Tag Archives: #ERecsDay

It’s Electronic Records Day: 10.10.16

Do you create documents on your computer?  Your tablet?  Do you write texts and posts on your cell phone?  Then you are creating electronic records.  Think of all the files you create in a week or a year.  Then, imagine how many such documents are created by Wyoming state employees in the same amount of time…  Where are they all kept?  How do we know that we will be able to read and have access to them in the future?  These are the knotty problems that your State Archives staff wrestle with every day.

electronic records logo_2015

We are participating in Electronic Records Day 10.10.16 this year by telling you about how we are solving those problems via the Wyoming Digital Archives, our system for preserving digital files created in the conduct of state business.

Why do electronic records need special attention?

Consider this tongue in cheek answer from the Council of State Archivists, “Managing electronic records is like caring for a perpetual toddler: they need regular attention and care…”

On a more serious note, they add,

With the increasing reliance on information technology, the challenge to manage, preserve, and provide access to digital records and information continues to grow. Action must to taken to ensure future access to electronic records.

Paper records stored in good conditions can be read centuries afterwards. Typical electronic file formats have a life span measured in decades at best.

Rapidly changing software and hardware environments can leave electronic records virtually inaccessible after just a few years if not monitored.

Electronic records require proactive management. The best time to plan for electronic records preservation is at the time records are created, rather than when software is being replaced or a project is ending.

State Archivist, Mike Strom, says he is most happy that the Wyoming Digital Archives shows how the state of Wyoming is involved in e-records in a substantial way.   He says it is good to work with agencies to manage records so that they’re kept the right amount of time, according to our records retention schedules.

The State Archives is already working with fourteen state agencies that are entering their records into the Digital Archives – which contains over 300,000 individual records so far.

Strom’s goals for the future include seeing that all state agencies are engaged in some way with this project.  A broader goal is ensuring the long-term preservation and accessibility of all of the state’s records regardless of their format.

Can the public see these records, too?  Yes, the Digital Archives has a public access feature so that records which you might be able to see by contacting a state agency (like incorporation or other state reports) will be accessible through a portal on the State Archives’ web page or by a link to that portal from the state agency’s website.

src-wall-of-boxes-pallet-of-boxes-with-pallet-jack-7-22-2013

The State Archives operates a Records Center which has rows and rows of boxes, shelved fourteen levels high and served by staff with forklifts.  The Wyoming Digital Archives will soon house the same amount of records, but we won’t need a forklift to find the right box or file.  We will use online searching to find the information that agencies need to conduct their business – and that you, the public, need to find a court file or school transcript, write a research paper, or dig into your family history.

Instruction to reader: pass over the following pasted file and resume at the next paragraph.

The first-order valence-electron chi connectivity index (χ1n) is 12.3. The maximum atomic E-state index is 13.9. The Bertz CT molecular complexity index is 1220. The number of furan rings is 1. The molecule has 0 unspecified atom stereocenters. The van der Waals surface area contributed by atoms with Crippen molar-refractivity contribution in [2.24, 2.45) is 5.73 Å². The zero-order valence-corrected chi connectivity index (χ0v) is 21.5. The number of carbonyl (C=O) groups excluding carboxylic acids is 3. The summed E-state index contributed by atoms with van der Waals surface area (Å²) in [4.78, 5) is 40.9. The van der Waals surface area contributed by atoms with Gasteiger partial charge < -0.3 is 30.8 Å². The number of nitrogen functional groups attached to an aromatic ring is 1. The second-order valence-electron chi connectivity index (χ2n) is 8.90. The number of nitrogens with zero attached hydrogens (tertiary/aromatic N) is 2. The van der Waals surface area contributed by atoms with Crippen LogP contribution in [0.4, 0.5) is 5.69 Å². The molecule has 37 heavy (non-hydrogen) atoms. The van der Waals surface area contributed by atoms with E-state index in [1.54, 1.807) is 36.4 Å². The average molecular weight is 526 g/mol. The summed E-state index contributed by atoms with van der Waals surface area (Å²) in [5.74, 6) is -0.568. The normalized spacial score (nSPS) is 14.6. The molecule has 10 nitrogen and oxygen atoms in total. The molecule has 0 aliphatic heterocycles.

Still wondering what to do with your own personal digital files?  Here are some great tips from COSA. We also hope you join the staff of the State Archives this Thursday, October 13th as we present  recommendations on how best to store and preserve all types of family records, including electronic records.

preserving-not-just-veggies-flier-no-blurb

Advertisements

Leave a comment

Filed under Archives Month 2016

Happy Electronic Records Day!

What is so special about 10/10? Well it looks a lot like 1010 (or 10 in binary). But mostly its special because today is Electronic Records Day!

electronic records logo_2015_native

On the off chance you hadn’t noticed, our world is becoming increasingly more digital, and this includes the records and documents we all create in the course of our day.

As we lead more of our lives online, rather than on paper, the historical record itself is seeing a shift in format. Stacks of personal letters are giving way to emails, texts and tweets. Boxes of negatives and prints are transforming into stacks of CD, SD cards, external drives, and seemingly endless folders of digital photos on our computers, phones and in our “clouds”. Tax records, bank statements, school report cards, and even utility bills are all available online now as companies push cost- and clutter-saving “paperless” programs.

But regardless of format, the question remains: what do you keep, for how long and how do you ensure its survival. The Council of State Archivists (CoSA) and archives around the country are joining together to raise awareness of the importance of caring for your digital records.

As with your traditional paper documents, not all digital records are worth their bytes. And just because you can find it using a search bar does not mean that it is easily accessible. Would your family know where to start looking for the important stuff or would they have to wade through TBs of junk? This also means that the “historical” records of to day will most likely take up more bytes than shelf space, so the more we learn now about proper electronic records management, the better prepared we will all be to care for this brave new world of historical documents.

Learn more about personal electronic records management at:

 

Leave a comment

Filed under Archives Month 2015